MTPR

Pyramid Mountain Lumber

Map of "Priority Landscapes" for forest management projects on the Lolo National Forest.
Lolo National Forest

Two proposed logging projects in the Seeley Lake area are the latest in a statewide push towards more use of a collaborative federal and state timber harvest program.

The Lolo National Forest wants to partner with the State of Montana on a pair of so-called Good Neighbor Authority projects to log about 5,000 acres of Forest Service land near Seeley Lake.

CORRECTION: The orginal draft of this story said this bill would remove wilderness study designation to some public lands. The bill does not address wilderness study areas. 

For the third time in three years, Sen. Jon Tester held a rally for a bill he’s sponsoring to expand federally designated wilderness in northwest Montana, and allow some snowmobile and mountain bike use on public lands in the area.

About two hundred people packed the Kettlehouse Brewing taproom in Bonner over the noon hour to hear Tester speak at an event hosted by the Montana Wilderness Association. They’re all hoping this is the year the Blackfoot Clearwater Stewardship Act passes.

Pyramid Mountain Lumber Company in Seeley Lake, Montana
Nick Mott

Amidst the golden, glowing larches bordering Seeley Lake, freshly cut one-by-fours stream down a sort of disassembly line. This is Pyramid Mountain Lumber Company, and it’s one of increasingly few places in Montana where cut trees are turned into timber.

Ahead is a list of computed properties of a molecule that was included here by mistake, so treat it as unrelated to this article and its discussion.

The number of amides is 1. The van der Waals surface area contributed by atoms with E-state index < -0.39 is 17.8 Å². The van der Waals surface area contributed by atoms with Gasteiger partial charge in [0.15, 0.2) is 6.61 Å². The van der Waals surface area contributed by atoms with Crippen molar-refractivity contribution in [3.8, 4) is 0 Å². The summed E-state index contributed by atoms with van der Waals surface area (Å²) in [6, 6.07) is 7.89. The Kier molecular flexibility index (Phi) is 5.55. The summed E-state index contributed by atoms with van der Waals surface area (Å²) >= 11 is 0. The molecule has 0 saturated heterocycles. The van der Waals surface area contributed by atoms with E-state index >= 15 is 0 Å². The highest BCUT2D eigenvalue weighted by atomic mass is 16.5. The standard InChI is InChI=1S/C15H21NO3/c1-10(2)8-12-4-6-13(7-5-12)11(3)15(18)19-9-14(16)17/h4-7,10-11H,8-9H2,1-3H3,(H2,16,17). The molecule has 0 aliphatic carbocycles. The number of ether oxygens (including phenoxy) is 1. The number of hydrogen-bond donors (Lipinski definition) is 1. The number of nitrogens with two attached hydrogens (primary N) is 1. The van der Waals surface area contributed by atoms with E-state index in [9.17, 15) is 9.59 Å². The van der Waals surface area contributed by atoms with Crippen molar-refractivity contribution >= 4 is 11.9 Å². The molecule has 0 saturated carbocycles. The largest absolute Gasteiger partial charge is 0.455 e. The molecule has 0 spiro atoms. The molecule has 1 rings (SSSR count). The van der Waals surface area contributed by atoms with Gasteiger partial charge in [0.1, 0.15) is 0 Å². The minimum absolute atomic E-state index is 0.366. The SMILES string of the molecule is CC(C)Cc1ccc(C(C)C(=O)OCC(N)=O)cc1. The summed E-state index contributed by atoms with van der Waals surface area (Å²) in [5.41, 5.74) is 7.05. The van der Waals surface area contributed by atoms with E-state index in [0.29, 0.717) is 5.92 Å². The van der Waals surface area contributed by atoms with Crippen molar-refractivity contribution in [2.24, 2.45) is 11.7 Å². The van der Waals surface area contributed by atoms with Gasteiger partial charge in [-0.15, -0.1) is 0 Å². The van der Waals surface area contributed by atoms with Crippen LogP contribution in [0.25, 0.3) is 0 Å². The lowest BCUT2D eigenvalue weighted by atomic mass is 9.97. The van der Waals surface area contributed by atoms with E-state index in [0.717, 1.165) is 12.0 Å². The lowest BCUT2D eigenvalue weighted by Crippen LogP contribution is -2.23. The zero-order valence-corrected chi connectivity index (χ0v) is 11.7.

Primm Meadow is meadow of old growth ponderosa pine trees a little upstream from where the Blackfoot River joins the Clark Fork, northeast of Missoula.
Eric Whitney

Last week I visited a cherished and protected little piece of Montana. It's a meadow of old growth ponderosa pine trees a little upstream from where the Blackfoot River joins the Clark Fork, northeast of Missoula.

The Southwestern Crown Collaborative visits a burn site from the Rice Ridge Fire near Seeley Lake.
Brittany Greeson, Crossing The Divide

Wildfires burned more than a million acres across Montana this year, making it one of the most expensive fire seasons since 1999. While the smoke has cleared, the debate over wildfires and forest management is ongoing. Some Montana lawmakers are blaming what they call "environmental extremists" who've managed to stop some logging. But ecologists say it's more complicated than that. In an effort to learn how to live with wildfires, the Southwestern Crown Collaborative is one group trying to find common ground.

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